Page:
ICARDA at the International Exhibition and Forum on Afforestation Technologies

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Riyadh, Saudi Arabia – last May, Dr. Mounir Louhaichi, ICARDA’s Research Team Leader of Rangeland Ecology and Forages, addressed the International Exhibition and Forum for Afforestation Techniques, organized by Saudi Arabia’s National Center for the Development of Vegetation Cover and Combating Desertification (#0563c1;text-decoration: underline">NCVCCD) in collaboration with the Ministry of Environment, Water and Agriculture (MoEWA).

The exhibition and the accompanying forum raise awareness of the increasing loss of vegetation cover in the region, which is vital for combating desertification and addressing climate change challenges in Saudi Arabia and the Middle East. NCVCCD urged government agencies, semi-governmental organizations, companies, and non-profit organizations to become active stakeholders in projects that can rehabilitate land areas and slow down or even halt desertification. The forum is an opportunity for national and international organizations and companies to present the latest developments, technologies, and innovations, in vegetation cover development and conservation.

With more than 25 years of experience in rangeland ecology and management, Dr. Louhaichi presented research and innovation for sustainable large-scale rangeland rehabilitation that includes:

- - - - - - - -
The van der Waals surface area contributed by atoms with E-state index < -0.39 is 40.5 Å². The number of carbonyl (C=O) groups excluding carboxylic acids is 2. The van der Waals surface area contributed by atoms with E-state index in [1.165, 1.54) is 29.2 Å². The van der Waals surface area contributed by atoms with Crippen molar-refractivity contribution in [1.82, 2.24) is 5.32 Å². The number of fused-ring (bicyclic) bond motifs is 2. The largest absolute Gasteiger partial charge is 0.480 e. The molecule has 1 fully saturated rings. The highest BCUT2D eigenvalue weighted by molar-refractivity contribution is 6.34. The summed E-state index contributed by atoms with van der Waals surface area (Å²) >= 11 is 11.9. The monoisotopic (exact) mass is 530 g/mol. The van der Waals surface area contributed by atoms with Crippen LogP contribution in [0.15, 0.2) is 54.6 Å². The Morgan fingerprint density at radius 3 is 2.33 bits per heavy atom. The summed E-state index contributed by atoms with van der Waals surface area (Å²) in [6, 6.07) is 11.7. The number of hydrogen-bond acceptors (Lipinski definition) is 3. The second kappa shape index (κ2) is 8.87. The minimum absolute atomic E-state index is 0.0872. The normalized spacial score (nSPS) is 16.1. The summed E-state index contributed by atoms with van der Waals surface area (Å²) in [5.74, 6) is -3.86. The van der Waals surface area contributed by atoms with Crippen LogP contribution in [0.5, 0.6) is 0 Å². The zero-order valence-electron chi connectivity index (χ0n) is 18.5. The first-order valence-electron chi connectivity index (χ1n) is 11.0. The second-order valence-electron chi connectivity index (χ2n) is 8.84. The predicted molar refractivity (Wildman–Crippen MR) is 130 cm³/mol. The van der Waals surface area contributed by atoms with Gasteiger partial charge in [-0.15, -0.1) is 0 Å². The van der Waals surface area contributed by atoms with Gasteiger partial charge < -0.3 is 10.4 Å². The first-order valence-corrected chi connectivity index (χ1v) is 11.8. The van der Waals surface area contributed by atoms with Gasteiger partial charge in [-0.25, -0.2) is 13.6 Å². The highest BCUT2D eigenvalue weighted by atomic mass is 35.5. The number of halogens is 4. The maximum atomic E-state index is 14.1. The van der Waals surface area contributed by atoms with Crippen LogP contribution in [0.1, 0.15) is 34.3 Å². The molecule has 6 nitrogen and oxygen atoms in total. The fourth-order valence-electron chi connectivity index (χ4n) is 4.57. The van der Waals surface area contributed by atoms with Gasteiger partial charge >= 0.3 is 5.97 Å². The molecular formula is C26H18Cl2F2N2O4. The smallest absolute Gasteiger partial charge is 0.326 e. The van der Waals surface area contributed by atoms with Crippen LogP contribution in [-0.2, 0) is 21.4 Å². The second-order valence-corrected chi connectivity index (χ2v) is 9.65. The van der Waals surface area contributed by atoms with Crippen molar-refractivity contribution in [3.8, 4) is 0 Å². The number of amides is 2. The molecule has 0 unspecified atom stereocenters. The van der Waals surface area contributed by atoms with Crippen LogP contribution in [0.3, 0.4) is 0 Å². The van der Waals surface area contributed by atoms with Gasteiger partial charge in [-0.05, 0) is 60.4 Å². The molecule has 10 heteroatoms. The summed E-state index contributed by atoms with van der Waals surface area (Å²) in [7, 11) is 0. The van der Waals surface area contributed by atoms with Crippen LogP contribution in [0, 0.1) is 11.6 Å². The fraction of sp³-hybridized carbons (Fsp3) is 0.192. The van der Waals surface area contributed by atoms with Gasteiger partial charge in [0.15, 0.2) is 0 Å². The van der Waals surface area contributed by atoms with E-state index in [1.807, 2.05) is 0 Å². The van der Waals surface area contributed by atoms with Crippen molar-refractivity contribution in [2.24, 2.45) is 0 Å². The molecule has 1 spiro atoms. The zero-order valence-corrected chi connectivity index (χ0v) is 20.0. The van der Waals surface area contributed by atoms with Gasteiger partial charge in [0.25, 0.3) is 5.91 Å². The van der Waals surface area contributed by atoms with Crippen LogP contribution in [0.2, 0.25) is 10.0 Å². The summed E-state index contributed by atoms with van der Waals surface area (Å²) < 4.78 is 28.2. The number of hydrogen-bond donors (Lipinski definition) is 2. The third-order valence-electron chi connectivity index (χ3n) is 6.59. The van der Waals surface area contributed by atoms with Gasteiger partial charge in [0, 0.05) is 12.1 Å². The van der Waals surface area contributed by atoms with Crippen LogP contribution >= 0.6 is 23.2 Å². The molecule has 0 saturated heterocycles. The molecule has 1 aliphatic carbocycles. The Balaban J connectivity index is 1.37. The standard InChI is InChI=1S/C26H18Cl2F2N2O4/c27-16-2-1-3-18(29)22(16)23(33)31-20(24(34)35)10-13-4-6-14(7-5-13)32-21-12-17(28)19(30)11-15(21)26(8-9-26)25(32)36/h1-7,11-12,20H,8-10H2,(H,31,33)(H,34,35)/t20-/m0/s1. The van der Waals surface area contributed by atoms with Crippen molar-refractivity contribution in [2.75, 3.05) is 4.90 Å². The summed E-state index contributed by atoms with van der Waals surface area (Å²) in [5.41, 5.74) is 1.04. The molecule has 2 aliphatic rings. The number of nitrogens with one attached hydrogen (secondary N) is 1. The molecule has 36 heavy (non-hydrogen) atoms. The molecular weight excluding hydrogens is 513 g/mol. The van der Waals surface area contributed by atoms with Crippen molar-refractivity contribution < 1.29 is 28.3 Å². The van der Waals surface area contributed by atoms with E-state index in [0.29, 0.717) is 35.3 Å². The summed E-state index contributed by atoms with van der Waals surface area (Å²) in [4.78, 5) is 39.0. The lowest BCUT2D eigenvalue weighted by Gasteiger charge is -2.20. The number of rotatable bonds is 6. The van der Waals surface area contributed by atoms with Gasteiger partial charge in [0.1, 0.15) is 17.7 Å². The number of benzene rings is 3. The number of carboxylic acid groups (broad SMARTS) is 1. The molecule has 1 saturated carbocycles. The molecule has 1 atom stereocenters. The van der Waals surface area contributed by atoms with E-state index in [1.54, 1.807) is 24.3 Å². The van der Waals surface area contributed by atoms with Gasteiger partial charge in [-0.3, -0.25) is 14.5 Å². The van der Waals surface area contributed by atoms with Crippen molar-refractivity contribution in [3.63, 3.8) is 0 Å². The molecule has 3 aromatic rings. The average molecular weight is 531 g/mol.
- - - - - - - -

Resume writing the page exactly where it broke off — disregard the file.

• Understanding the leading causes of rangeland degradation in the region. For example, planting trees or cultivating cereals such as barley on rangelands can damage the land and cause biodiversity loss. Or how the prevalent mode of continuous grazing damage rangelands, compared to traditional grazing systems, based on the traveling herds’ mobility that allow vegetation recovery between grazing events.
  • Highlighting bottlenecks for large-scale rangeland restoration and rehabilitation, such as a lack of solid rangeland governance which is a key factor in achieving sustainable use of rangelands. In addition, the availability of well-adapted seeds and seedlings of native pastoral species that can thrive in the harsh climate are insufficient to cover the vast area identified for rehabilitation. These aspects are addressed in the CGIAR’s  #0563c1;text-decoration: underline">Livestock, Climate and System Resilience (LCSR) initiative.
  • Raising awareness of essential rangeland rehabilitation practices such as breaking the soil surface crust by using shallow soil scarification, rainwater harvesting, reseeding of indigenous species, and proper grazing management, rather than intensive methods such as plowing and flood irrigation.

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